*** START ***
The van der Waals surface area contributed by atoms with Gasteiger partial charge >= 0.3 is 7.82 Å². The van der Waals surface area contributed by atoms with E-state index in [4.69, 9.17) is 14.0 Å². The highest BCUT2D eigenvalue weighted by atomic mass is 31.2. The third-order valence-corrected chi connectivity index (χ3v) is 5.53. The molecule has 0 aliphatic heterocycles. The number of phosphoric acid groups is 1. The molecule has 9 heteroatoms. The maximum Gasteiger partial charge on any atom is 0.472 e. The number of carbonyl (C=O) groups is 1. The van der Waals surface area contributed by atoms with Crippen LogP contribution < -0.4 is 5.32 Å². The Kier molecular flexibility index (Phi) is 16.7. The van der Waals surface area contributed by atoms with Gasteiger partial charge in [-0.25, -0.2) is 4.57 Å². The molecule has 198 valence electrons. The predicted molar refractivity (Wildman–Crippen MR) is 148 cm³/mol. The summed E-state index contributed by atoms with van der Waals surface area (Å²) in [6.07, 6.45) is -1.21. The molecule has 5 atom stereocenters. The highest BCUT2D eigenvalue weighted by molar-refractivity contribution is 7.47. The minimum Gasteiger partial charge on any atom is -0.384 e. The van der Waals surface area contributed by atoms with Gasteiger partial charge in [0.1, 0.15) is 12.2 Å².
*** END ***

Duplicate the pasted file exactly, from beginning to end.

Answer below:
The van der Waals surface area contributed by atoms with Gasteiger partial charge >= 0.3 is 7.82 Å². The van der Waals surface area contributed by atoms with E-state index in [4.69, 9.17) is 14.0 Å². The highest BCUT2D eigenvalue weighted by atomic mass is 31.2. The third-order valence-corrected chi connectivity index (χ3v) is 5.53. The molecule has 0 aliphatic heterocycles. The number of phosphoric acid groups is 1. The molecule has 9 heteroatoms. The maximum Gasteiger partial charge on any atom is 0.472 e. The number of carbonyl (C=O) groups is 1. The van der Waals surface area contributed by atoms with Crippen LogP contribution < -0.4 is 5.32 Å². The Kier molecular flexibility index (Phi) is 16.7. The van der Waals surface area contributed by atoms with Gasteiger partial charge in [-0.25, -0.2) is 4.57 Å². The molecule has 198 valence electrons. The predicted molar refractivity (Wildman–Crippen MR) is 148 cm³/mol. The summed E-state index contributed by atoms with van der Waals surface area (Å²) in [6.07, 6.45) is -1.21. The molecule has 5 atom stereocenters. The highest BCUT2D eigenvalue weighted by molar-refractivity contribution is 7.47. The minimum Gasteiger partial charge on any atom is -0.384 e. The van der Waals surface area contributed by atoms with Gasteiger partial charge in [0.1, 0.15) is 12.2 Å².